Friday links: a remarkable cv, why be an EiC, Andrew Gelman vs. Richard Levins, and more

Also this week: the de-internationalization of US higher education, realized (blogging) niches, and more.

From Jeremy:

So, you know how your US college or university is looking to international students (and the high tuition they’re often charged) to balance its books? Good luck with that. At least until Trump isn’t President any more. (ht @noahpinion)

Andrew Gelman, following Uri Simonsohn, argues that robustness checks (alternative ways of translating the same scientific hypothesis into a statistically-testable claim) are a joke. Basically, the argument is that, if your scientific hypothesis is too vague to really be testable, robustness checks just paper over the vagueness and fool you into thinking it’s testable. As someone who, following Richard Levins, very much believes in (and uses) robustness checks in a different context, I found this interesting. Now I’m thinking about the circumstances in which robustness checks are helpful vs. harmful. A key issue seems to be that “robustness check” can mean lots of different things; Gelman’s and Simonsohn’s criticisms apply to only one sort of robustness check.

The field of US academic economics remains heavily male-skewed and progress toward gender balance (at least in top departments) has stalled in the last 20 years. Here’s a deep dive into the relevant data (unreviewed preprint). As an aside, the paper documents considerable heterogeneity among fields in how gender balance has changed over time. Here’s a bit of relevant data for recently-hired ecology profs. I wish we had as much data about people’s individual career trajectories in ecology as economists seem to have about individual career trajectories in their field.

Following on from the previous, here is a link to economist Kasey Buckles’ data-based review of what interventions work to attract and retain women in economics at every career stage. Emphasis is on focused, practical interventions implementable by individuals, departments, and faculties. Note that not all of these necessarily generalize to other fields. For instance, her review highlights the importance of interventions at the K-12 level, since in economics the male skew starts before college and doesn’t change all that much (in either direction) after that. In contrast, in the life sciences in the US undergraduate degree recipients are about 60% women and have been for many years. In ecology, the proportion of women subsequently drops slightly at every stage through the postdoc stage, but then rises back up to close to 60% among recently-hired asst. profs.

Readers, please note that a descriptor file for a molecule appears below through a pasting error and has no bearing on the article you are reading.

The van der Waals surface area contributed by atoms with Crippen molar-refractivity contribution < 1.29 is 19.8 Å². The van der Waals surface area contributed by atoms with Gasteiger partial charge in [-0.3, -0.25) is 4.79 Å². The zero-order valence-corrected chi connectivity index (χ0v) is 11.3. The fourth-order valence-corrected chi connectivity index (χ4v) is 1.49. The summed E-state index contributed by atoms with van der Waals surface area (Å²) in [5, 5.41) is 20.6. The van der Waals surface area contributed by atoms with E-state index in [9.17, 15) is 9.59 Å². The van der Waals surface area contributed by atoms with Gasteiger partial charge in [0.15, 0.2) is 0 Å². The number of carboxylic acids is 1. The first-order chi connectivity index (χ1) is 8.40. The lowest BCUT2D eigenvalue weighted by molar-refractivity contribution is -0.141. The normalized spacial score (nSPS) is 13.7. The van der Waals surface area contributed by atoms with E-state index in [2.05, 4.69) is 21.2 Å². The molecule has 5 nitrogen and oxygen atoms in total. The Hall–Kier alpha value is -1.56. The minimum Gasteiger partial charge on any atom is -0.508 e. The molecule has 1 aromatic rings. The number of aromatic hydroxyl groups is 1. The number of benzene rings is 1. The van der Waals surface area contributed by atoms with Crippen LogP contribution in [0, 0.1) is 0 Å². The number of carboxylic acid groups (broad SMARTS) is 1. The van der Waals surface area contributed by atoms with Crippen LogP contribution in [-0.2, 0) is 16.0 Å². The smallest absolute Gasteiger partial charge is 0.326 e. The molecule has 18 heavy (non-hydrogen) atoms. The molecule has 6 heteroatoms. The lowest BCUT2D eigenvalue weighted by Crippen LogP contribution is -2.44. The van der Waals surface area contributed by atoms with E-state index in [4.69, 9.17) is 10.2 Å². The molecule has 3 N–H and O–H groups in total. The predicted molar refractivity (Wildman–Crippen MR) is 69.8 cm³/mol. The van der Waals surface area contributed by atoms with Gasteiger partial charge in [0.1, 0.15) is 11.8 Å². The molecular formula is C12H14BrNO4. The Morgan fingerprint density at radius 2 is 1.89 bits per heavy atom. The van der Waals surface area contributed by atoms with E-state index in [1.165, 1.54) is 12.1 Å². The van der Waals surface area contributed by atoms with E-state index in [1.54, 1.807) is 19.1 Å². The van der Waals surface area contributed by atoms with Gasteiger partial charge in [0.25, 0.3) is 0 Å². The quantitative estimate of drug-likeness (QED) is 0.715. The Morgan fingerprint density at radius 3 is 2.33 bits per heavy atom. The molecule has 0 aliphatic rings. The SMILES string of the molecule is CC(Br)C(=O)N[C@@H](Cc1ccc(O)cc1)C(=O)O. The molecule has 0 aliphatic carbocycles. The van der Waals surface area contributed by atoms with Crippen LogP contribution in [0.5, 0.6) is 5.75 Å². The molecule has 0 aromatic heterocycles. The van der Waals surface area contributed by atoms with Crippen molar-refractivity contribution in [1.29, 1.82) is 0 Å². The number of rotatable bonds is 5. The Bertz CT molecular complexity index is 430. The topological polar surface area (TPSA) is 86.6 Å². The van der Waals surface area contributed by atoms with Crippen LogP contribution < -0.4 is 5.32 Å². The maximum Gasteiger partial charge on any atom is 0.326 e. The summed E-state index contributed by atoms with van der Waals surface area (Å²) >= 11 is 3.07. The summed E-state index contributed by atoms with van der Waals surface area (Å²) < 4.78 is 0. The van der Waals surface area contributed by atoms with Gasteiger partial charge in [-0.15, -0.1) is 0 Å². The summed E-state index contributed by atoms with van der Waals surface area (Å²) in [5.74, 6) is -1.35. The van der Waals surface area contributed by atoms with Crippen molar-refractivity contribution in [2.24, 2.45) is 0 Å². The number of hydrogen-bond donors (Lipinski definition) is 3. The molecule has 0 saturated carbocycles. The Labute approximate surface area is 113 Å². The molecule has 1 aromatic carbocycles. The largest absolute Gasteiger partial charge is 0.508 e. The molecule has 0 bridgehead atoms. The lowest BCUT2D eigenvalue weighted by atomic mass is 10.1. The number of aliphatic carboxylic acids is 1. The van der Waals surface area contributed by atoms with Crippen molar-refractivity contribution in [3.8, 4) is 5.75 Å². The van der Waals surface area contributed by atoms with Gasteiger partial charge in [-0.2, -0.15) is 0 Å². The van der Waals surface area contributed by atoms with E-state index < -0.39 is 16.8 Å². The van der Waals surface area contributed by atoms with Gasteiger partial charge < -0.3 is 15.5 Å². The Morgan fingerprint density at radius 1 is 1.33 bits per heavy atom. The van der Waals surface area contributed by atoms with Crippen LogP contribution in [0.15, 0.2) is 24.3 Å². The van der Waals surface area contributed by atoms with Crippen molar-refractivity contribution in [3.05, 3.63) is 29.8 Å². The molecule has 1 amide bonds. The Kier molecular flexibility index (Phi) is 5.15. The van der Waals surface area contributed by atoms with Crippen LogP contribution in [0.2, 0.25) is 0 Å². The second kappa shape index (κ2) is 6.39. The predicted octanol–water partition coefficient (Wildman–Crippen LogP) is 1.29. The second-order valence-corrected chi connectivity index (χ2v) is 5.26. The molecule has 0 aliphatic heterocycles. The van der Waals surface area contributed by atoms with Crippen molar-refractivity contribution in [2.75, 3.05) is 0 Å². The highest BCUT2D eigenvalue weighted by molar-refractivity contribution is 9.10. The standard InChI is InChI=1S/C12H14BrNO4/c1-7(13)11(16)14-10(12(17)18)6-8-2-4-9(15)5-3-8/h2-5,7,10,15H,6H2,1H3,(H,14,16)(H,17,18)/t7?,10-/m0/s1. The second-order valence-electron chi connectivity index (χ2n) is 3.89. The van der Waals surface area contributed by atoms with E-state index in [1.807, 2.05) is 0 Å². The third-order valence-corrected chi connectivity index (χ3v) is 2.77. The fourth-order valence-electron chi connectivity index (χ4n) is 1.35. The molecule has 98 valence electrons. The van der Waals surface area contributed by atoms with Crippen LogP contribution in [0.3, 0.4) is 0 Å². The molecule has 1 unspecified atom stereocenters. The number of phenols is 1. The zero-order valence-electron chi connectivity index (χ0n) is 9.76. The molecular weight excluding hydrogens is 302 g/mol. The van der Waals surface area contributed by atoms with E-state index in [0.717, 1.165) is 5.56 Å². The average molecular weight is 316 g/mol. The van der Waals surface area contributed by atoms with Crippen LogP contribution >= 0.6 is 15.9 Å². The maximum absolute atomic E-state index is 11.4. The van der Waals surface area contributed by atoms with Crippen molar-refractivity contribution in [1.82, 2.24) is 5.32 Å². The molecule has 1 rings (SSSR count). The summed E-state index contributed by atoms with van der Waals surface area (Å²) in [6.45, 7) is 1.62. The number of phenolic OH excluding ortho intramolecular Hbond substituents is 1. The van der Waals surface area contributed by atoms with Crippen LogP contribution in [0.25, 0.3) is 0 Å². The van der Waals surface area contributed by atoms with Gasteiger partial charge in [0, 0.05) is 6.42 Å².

Laura Deming with a very interesting remark (ht Marginal Revolution):

One of my biggest personal fears is working in the wrong field to achieve the goal I care about. If you were around pre-1900s, and wanted to contribute to biology, you should have been a physicist (Robert Hooke, a physicist discovers the first cell, making a better microscope is a major driver of progress). In which field should you work to maximize progress in biology today?…

But something interesting happened around the 1950s. If you look at the most important techniques in biology, in the second half of the 1900s, they’re all driven by tools discovered in biology itself.

Why agree to be the EiC of a leading journal?

Stephen Heard encroaches on my niche by reviewing Deborah Mayo’s new book on the philosophy of statistical inference.

From Meghan

My goodness, this is a remarkable CV. Here’s the tweet that led me to find it, but it’s really worth clicking through for the whole CV:

2 thoughts on “Friday links: a remarkable cv, why be an EiC, Andrew Gelman vs. Richard Levins, and more

  1. It was an odd piece from Gelman, as many commenters noted. As I wrote in the comments, I wouldn’t even consider what Simonsohn criticized as a robustness check because if you think that checking the stability of a regression coefficient in an observational design by including/excluding a few covariates is a way to estimate the robustness of the estimate against confounding, then you don’t understand omitted variable bias.. This may have been Simonsohn’s point (“the hypothesis is wrong”). Raftery developed model averaged coefficients partly for this specific goal (despite the many protests that I get from this statement that model averaging is only properly used for prediction), but for the reasons I give in the first link, model averaged coefficients are also a false path to “robustness”.

    • i should add that a sensitivity check by including/excluding predictors in the context of explanatory modeling might make sense only in a case when one has a a small number of similar models with extremely good *a priori* evidence that the models are approximately correct. Sander Greenland and Tim Lash have done sensitivity analysis of this sort in epidemiology.

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